New Marketplace
The Perks and Pitfalls of Quality Measures (04:46)

You know that an iPhone 8 is better than an iPhone 5 by comparing specs for the two phones, says Harvard Business School Professor Robert Huckman. How can patients and providers do that in health care? How should quality measures be used — or not used?

“As a patient, how do we engage in that iPhone 5 verses iPhone 8 comparison when it comes down to whether we should have surgery done by Provider A or Provider B or whether we should have surgery done at all?” asks Huckman. “For providers themselves, how do I know, relative to the industry, if I’m an iPhone 5 or an iPhone 8 when it comes to serving my patients in a particular area?”

Quality measurement has some good uses, one of which is to describe a problem, answers Harvard Medical School Professor Michael McWilliams. Many seminal articles on deficient quality in health care relied on measures. Another use for quality measurement is evaluation.

“But we do run into problems when we tie public reporting or financial incentives to them,” says McWilliams. “There are some serious costs.” Some of these include inadequate risk adjustment leading to disparities, detracting resources away from things that can’t measure well but that are important for quality, gaming behavior, wasteful behavior like risk selection, and the reporting burden on providers.

That said, McWilliams agrees that health care is missing out on quality comparisons like the iPhone example. He acknowledges that “you are an astute observer of what you like; you know what you like in an iPhone.”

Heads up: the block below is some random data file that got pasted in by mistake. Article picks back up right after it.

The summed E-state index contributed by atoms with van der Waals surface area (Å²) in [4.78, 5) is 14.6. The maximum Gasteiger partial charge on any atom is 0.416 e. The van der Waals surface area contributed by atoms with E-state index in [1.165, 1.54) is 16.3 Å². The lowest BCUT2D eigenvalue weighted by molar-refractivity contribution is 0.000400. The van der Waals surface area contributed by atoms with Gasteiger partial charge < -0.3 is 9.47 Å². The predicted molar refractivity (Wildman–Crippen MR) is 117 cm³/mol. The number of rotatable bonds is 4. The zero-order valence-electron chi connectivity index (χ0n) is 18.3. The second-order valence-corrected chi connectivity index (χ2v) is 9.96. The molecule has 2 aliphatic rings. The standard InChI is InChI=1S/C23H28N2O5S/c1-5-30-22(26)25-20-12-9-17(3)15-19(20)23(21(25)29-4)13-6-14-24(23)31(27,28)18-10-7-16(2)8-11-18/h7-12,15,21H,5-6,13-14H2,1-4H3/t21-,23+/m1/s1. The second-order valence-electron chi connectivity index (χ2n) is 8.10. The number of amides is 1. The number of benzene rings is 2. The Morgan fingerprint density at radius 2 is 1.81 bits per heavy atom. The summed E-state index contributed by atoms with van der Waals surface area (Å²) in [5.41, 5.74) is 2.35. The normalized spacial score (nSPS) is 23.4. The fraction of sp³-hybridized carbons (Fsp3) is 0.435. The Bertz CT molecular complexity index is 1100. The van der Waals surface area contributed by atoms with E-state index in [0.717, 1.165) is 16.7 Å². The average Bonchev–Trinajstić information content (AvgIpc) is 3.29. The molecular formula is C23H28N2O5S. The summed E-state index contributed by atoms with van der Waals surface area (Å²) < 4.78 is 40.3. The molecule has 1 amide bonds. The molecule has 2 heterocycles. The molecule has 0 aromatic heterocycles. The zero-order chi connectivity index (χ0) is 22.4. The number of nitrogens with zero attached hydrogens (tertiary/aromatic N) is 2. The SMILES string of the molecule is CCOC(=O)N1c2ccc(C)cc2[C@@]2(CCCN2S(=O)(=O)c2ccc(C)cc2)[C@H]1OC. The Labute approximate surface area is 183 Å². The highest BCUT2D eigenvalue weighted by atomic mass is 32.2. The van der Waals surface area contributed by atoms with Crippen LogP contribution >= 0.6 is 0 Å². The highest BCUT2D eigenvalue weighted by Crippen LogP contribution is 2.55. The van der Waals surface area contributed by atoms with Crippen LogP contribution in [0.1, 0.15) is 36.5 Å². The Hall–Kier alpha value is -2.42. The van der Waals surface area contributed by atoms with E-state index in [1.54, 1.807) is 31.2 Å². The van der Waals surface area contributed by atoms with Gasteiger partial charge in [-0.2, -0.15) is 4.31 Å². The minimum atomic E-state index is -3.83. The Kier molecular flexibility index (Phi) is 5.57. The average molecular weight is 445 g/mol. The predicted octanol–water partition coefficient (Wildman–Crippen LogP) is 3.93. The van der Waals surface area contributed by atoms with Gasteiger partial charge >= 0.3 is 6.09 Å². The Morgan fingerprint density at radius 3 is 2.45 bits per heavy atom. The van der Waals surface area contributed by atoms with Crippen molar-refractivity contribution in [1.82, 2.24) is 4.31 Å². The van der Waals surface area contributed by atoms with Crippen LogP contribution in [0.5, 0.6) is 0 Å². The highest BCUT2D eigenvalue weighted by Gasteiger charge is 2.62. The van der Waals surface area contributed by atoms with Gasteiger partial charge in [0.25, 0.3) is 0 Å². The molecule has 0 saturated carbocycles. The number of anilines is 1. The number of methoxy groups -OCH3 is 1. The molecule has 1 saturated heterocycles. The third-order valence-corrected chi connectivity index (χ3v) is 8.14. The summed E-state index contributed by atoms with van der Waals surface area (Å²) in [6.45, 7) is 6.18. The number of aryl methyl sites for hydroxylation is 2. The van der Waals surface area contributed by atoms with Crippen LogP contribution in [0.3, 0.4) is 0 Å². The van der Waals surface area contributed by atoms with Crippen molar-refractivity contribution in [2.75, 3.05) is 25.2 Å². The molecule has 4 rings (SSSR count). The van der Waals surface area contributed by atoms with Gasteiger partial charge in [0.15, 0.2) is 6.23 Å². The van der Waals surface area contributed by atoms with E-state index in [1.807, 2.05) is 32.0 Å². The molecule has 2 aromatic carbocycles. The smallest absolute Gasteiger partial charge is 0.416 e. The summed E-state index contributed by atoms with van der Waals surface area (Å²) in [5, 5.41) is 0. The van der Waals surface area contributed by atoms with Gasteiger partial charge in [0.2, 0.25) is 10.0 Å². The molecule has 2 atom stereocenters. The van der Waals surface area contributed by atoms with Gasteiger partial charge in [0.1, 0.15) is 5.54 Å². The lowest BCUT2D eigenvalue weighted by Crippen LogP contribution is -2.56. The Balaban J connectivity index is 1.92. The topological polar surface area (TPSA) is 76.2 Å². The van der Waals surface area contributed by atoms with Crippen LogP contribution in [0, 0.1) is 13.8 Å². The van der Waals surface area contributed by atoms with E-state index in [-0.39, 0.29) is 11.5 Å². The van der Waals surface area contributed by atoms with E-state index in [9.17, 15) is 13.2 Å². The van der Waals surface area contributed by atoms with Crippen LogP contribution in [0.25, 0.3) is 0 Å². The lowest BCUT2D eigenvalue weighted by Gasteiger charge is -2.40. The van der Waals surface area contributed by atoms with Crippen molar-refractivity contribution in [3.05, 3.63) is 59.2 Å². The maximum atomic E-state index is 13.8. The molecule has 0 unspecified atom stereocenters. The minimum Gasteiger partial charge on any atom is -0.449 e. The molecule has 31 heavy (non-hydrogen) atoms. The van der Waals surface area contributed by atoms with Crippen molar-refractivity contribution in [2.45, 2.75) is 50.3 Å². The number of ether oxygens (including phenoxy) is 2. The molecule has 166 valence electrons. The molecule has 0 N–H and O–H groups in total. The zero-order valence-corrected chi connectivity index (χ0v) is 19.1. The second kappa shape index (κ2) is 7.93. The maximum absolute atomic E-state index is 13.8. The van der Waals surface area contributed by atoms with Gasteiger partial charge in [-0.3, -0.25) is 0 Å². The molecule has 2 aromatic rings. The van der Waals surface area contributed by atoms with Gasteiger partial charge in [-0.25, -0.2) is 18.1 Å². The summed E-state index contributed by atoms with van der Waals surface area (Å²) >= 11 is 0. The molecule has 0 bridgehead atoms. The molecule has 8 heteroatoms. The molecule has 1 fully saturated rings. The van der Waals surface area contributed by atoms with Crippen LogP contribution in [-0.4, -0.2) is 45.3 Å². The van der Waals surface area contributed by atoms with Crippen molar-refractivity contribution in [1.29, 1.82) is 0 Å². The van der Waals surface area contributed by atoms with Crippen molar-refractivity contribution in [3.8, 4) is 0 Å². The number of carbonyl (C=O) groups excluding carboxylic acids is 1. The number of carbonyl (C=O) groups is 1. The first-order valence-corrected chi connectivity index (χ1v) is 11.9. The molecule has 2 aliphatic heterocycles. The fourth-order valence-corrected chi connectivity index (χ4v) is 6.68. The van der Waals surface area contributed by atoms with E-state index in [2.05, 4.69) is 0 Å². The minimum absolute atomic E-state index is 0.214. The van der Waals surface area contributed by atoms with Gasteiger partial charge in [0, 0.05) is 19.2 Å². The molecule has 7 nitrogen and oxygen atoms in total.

“To some extent, we should rely on what patients think, but they don’t have MDs so they can’t appreciate a lot of clinical complexities,” says McWilliams. “The only people left over — doctors, nurses, health care professionals — are trained to help us know who gives better quality care.” If you need surgery or an emergency hospital visit, for example, and asked a physician for his or her opinion on different surgeons or hospitals, you would “get a very strong opinion,” he says. A lot could be done to expose physicians to more information so that they can improve those impressions and better guide referrals, and this would help guide quality improvement.

What if, asks Huckman, underlying that clinician opinion is a reputational concern, not necessarily an understanding of the quality measure? How do we know that we’re getting the clinician’s opinion, not the reputational one?

How provider markets are structured plays a part in that, says McWilliams. “A big requirement for this to start working would be more competitive provider markets. For example, if I am not happy with the way my practice is providing primary care in this market where we have a lot of dominant health systems, I just don’t have that many choices as to where I want to practice.” More competition means more choices and would go a long way toward exposing physicians to variability in quality that is not measure dependent. “That being said, there is clearly data you can gather to help that process,” he says.

From the NEJM Catalyst event Navigating Payment Reform for Providers, Payers, and Pharma, held at Harvard Business School, November 2, 2017.

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